Original languageEnglish (US)
Pages (from-to)245-255
Number of pages11
JournalBiology of Reproduction
Volume38
Issue number2
DOIs
StatePublished - Jan 1 1988
Externally publishedYes

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Acinonyx
Puma
Panthera
Tigers
Hydrocortisone
Testosterone
Adrenocorticotropic Hormone
Hormones
Luteinizing Hormone
Spermatozoa
Sperm Count
Flagella
Sperm Motility
Felidae
Observation

ASJC Scopus subject areas

  • Cell Biology

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A comparative analysis of ejaculate and hormonal characteristics of the captive male cheetah, tiger, leopard, and puma. / Wildt, D. E.; Phillips, Lyndsay; Simmons, L. G.; Chakraborty, P. K.; Brown, J. L.; Howard, J. G.; Teare, A.; Bush, M.

In: Biology of Reproduction, Vol. 38, No. 2, 01.01.1988, p. 245-255.

Research output: Contribution to journalArticle

Wildt, D. E. ; Phillips, Lyndsay ; Simmons, L. G. ; Chakraborty, P. K. ; Brown, J. L. ; Howard, J. G. ; Teare, A. ; Bush, M. / A comparative analysis of ejaculate and hormonal characteristics of the captive male cheetah, tiger, leopard, and puma. In: Biology of Reproduction. 1988 ; Vol. 38, No. 2. pp. 245-255.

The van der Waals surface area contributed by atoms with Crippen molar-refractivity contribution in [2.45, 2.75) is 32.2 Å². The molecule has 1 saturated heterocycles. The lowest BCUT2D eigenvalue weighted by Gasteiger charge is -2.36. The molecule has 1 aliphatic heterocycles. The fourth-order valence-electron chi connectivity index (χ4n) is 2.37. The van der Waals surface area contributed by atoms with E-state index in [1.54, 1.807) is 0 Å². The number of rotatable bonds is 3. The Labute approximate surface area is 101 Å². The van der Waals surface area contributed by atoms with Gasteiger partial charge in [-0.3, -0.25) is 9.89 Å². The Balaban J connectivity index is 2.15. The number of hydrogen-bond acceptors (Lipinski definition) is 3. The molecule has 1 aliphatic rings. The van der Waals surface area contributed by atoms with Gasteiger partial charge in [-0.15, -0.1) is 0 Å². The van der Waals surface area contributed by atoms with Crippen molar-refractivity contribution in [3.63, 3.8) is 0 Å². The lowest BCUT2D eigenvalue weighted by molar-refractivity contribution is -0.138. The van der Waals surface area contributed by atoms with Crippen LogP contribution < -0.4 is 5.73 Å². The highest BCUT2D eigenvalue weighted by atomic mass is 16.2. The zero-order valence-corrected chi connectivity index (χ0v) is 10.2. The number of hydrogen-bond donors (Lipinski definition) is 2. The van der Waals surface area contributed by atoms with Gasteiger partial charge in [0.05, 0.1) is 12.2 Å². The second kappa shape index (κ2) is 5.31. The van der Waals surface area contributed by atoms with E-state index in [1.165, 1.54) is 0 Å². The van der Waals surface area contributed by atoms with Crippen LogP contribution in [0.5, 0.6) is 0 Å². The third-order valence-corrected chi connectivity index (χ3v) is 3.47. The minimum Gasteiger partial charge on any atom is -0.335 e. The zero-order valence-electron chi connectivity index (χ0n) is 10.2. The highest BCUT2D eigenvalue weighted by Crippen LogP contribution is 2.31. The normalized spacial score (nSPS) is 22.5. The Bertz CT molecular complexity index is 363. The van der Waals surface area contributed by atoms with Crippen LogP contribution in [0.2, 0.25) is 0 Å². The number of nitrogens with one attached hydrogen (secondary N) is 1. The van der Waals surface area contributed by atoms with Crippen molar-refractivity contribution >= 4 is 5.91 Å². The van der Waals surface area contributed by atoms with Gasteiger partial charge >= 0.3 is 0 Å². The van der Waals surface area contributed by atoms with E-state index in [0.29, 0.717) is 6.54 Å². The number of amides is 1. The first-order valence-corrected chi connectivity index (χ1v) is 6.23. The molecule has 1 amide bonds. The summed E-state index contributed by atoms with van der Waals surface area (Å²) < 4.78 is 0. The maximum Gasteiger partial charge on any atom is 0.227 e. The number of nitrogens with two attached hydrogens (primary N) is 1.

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abstract = "Male cheetahs, tigers, leopards, and pumas maintained under the same conditions were anesthetized and 1) serially bled before, during, and after electroejaculation (EE); 2) serially bled only (AO); or 3) serially bled before and after receiving adrenocorticotropin hormone (ACTH). Ejaculates from leopards contained higher (p less than 0.05) sperm concentrations than cheetahs and pumas but lower (p less than 0.05) sperm motility ratings than all other species. Tigers produced a larger seminal volume and the greatest number of motile sperm/ejaculate (p less than 0.05). The percentage of morphologically abnormal spermatozoa was greater (p less than 0.05) in cheetahs (64.6{\%}), leopards (79.5{\%}), and pumas (73.5{\%}) than in tigers (37.5{\%}). The most prevalent spermatozoal deformities included a tightly coiled or bent flagellum, a deranged midpiece, or a residual cytoplasmic droplet. Mean baseline serum cortisol concentrations in leopards were 2- and 4-fold greater (p less than 0.05) than in tigers and cheetahs, respectively. Basal cortisol concentrations in pumas were similar to those of tigers, but irrespective of treatment increased 2-fold (p less than 0.01) during the bleeding period. An acute rise and fall in cortisol attributable to EE was observed only in cheetahs. In tigers and leopards, mean peak cortisol concentrations after ACTH were similar to maximal values observed after EE. However, peak cortisol levels in cheetahs and pumas after ACTH were greater (p less than 0.01) than the concentrations measured after EE, indicating that these manipulatory procedures were not eliciting a maximal adrenal response. In the EE groups, luteinizing hormone (LH) and testosterone levels in cheetahs were lower (p less than 0.05) than in other species, whereas levels of both hormones were comparable (p greater than 0.05) in tigers, leopards, and pumas. Elevated cortisol levels in cheetahs and pumas had no discernible effect on LH/testosterone patterns; however, the results were equivocal in tigers, and, among leopards, testosterone concentrations consistently declined over time. In this study, using a standardized approach, we identify different ejaculate and endocrine characteristics of captive cheetahs, tigers, leopards, and pumas. The data extend earlier observations and demonstrate that some, but not all, Felidae species ejaculate high numbers of pleiomorphic spermatozoa. However, inter-species differences in sperm integrity do not appear related to inter-species variations in cortisol, LH, or testosterone. The observation of continuously declining testosterone concentrations only in leopards after AO, EE, or ACTH treatment suggests that rising and/or elevated cortiso",